Your Vintage Shopping Is Helping To Save The Planet

by: Rosie Dalton | 4 months ago | News

Image: Kate Moss shopping secondhand fashion at a market in Paris, 1993. Image source.

Aside from sheer speed, the formula for fast fashion’s success seems to lie in a combination of newness and affordability. So, it makes sense that the key threat to these big brands now seems to be secondhand fashion. Also characterised by affordability, the secondhand market is steadily on the rise right now – not least of all because we’re throwing away more clothes than ever before. Which means that there's plenty of newness popping up on resale websites like The Real Real and Vestiaire Collective. 

But could the secondhand market really outpace fast fashion? Certainly, that’s what the numbers suggest. According to San Francisco based online resale company thredUP, secondhand fashion is growing – and fast. As The Fashion Law reports, the resale market has “grown 21 times faster – than the traditional apparel market over the past three years, and is expected to fully outpace fast fashion within the next ten years,” per thredUP’s latest report.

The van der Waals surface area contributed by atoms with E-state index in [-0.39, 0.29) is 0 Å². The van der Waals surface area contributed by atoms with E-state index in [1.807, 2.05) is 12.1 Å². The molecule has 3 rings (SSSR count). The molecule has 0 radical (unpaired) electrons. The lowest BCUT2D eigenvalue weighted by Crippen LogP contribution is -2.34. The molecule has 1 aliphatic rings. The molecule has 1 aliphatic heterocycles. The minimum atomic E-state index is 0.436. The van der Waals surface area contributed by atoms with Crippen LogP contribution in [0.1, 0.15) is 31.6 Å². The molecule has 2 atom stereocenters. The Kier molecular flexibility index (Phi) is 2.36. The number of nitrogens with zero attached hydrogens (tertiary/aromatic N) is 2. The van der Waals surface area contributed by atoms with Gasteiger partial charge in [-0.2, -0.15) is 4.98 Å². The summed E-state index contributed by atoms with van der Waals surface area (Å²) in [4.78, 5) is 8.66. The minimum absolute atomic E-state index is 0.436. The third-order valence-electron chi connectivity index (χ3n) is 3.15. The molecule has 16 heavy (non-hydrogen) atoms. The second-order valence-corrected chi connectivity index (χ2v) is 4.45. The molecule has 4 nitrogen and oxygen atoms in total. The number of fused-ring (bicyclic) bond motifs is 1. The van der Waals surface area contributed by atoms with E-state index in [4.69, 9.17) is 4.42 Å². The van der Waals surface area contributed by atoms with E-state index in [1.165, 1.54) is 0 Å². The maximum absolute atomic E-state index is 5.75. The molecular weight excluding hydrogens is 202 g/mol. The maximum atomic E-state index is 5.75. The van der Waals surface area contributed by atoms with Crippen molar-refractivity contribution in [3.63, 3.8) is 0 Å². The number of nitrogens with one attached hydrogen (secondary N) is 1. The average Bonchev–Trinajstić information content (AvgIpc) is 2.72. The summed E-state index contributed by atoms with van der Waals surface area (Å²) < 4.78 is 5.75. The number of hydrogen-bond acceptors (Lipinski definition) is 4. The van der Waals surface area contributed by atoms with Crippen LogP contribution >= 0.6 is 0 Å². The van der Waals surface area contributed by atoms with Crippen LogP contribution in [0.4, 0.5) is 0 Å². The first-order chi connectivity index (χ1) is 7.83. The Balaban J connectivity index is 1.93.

A big part of this has to do with shifting consumer values – particularly the increasing war on waste. San Francisco-based luxury consignment company The RealReal stated in its annual Resale Report this year that sustainability played a major role in its customers’ shopping habits. In fact, 32% of its customers say that they shop secondhand as a replacement for trend-based fast fashion, while 78% claim The RealReal has changed the way they shop and think about planetary impact.

Business of Fashion heralded a similar trend at play in its State of Fashion Report 2019, which is collated in partnership with McKinsey & Company.The lifespan of fashion products is being stretched as pre-owned, refurbished, repaired and rental business models continue to evolve,” wrote BoF earlier this year.

So, can the secondhand fashion players really prove leaner and more agile than big brands like H&M and Zara? All signs suggest that this growing market might just have what it takes to topple fast fashion for good.

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